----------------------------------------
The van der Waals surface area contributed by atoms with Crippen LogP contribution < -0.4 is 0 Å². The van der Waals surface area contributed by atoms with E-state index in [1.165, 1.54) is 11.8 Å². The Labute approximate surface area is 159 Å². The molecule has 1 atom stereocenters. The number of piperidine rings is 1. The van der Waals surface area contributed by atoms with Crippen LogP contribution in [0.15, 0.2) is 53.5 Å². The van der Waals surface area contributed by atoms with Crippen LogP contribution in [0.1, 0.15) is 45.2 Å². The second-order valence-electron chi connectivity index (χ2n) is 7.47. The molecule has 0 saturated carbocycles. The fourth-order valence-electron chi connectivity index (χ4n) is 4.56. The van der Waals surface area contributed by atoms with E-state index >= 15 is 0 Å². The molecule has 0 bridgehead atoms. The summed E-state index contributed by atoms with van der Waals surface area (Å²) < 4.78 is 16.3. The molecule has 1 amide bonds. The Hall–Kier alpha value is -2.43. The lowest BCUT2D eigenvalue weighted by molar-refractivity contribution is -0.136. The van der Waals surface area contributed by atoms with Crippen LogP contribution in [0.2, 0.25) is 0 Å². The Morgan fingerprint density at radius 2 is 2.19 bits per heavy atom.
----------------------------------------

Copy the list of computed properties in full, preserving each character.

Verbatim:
The van der Waals surface area contributed by atoms with Crippen LogP contribution < -0.4 is 0 Å². The van der Waals surface area contributed by atoms with E-state index in [1.165, 1.54) is 11.8 Å². The Labute approximate surface area is 159 Å². The molecule has 1 atom stereocenters. The number of piperidine rings is 1. The van der Waals surface area contributed by atoms with Crippen LogP contribution in [0.15, 0.2) is 53.5 Å². The van der Waals surface area contributed by atoms with Crippen LogP contribution in [0.1, 0.15) is 45.2 Å². The second-order valence-electron chi connectivity index (χ2n) is 7.47. The molecule has 0 saturated carbocycles. The fourth-order valence-electron chi connectivity index (χ4n) is 4.56. The van der Waals surface area contributed by atoms with E-state index >= 15 is 0 Å². The molecule has 0 bridgehead atoms. The summed E-state index contributed by atoms with van der Waals surface area (Å²) < 4.78 is 16.3. The molecule has 1 amide bonds. The Hall–Kier alpha value is -2.43. The lowest BCUT2D eigenvalue weighted by molar-refractivity contribution is -0.136. The van der Waals surface area contributed by atoms with Crippen LogP contribution in [0.2, 0.25) is 0 Å². The Morgan fingerprint density at radius 2 is 2.19 bits per heavy atom.